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Monday, 1 December 1986
Page: 3051

Senator FOREMAN —My question is addressed to the Minister for Education. The Minister will no doubt be aware that some institutes of technology have approached State governments to change the names of their institutions to universities. I ask the Minister: First, what implications will these changes have for these institutions in terms of what they teach? Secondly, what implications would such changes have for government funding to these institutions?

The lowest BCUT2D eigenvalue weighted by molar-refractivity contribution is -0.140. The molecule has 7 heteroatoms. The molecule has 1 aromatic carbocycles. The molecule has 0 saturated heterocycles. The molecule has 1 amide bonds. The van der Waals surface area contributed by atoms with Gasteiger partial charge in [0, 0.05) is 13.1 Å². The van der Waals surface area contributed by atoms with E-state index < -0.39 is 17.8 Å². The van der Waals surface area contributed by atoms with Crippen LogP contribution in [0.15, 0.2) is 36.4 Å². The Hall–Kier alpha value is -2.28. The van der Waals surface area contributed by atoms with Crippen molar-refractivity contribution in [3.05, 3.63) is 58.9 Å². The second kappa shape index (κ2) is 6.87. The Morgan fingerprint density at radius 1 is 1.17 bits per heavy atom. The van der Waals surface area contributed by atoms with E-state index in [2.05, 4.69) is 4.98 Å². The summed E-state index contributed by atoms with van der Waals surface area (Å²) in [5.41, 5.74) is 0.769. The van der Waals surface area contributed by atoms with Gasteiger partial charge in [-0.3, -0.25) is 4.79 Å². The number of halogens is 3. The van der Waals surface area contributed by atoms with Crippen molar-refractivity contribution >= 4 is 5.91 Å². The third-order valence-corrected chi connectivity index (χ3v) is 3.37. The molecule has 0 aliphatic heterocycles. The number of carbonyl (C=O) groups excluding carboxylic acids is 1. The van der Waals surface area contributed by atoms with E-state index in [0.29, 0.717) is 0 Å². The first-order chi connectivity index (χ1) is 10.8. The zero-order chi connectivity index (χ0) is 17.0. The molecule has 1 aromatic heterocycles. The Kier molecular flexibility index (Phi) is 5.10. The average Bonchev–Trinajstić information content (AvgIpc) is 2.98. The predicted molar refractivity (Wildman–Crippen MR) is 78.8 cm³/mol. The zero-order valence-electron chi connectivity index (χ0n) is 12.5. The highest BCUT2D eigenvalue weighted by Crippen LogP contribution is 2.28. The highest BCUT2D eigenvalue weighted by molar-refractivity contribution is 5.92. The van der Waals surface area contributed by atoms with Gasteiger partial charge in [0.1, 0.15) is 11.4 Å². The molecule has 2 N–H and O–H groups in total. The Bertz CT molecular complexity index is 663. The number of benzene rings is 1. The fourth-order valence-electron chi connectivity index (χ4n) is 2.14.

Senator RYAN —The teaching programs of higher education institutions are determined by those institutions. Whether an institution like the Western Australian Institute of Technology will have any different teaching program as a result of being called, at State level, the Curtin University of Technology, is something I cannot comment on yet. That would be a decision for that institution. However, as far as any funding implications by the Commonwealth are concerned, a name change like that made unilaterally by a State government would have no effect whatsoever. Specifically in regard to the Western Australian Institute of Technology, the Commonwealth Government does not intend to change the funding of that institution to the level of university funding which universities so recognised by the Commonwealth attract. I would add, Mr President, that it is a fairly fruitless activity for institutions to put so much energy into achieving name changes when I think what students, employers and serious researchers and scholars are concerned with are the academic standards reached by the institutions and not the names that are attached to them.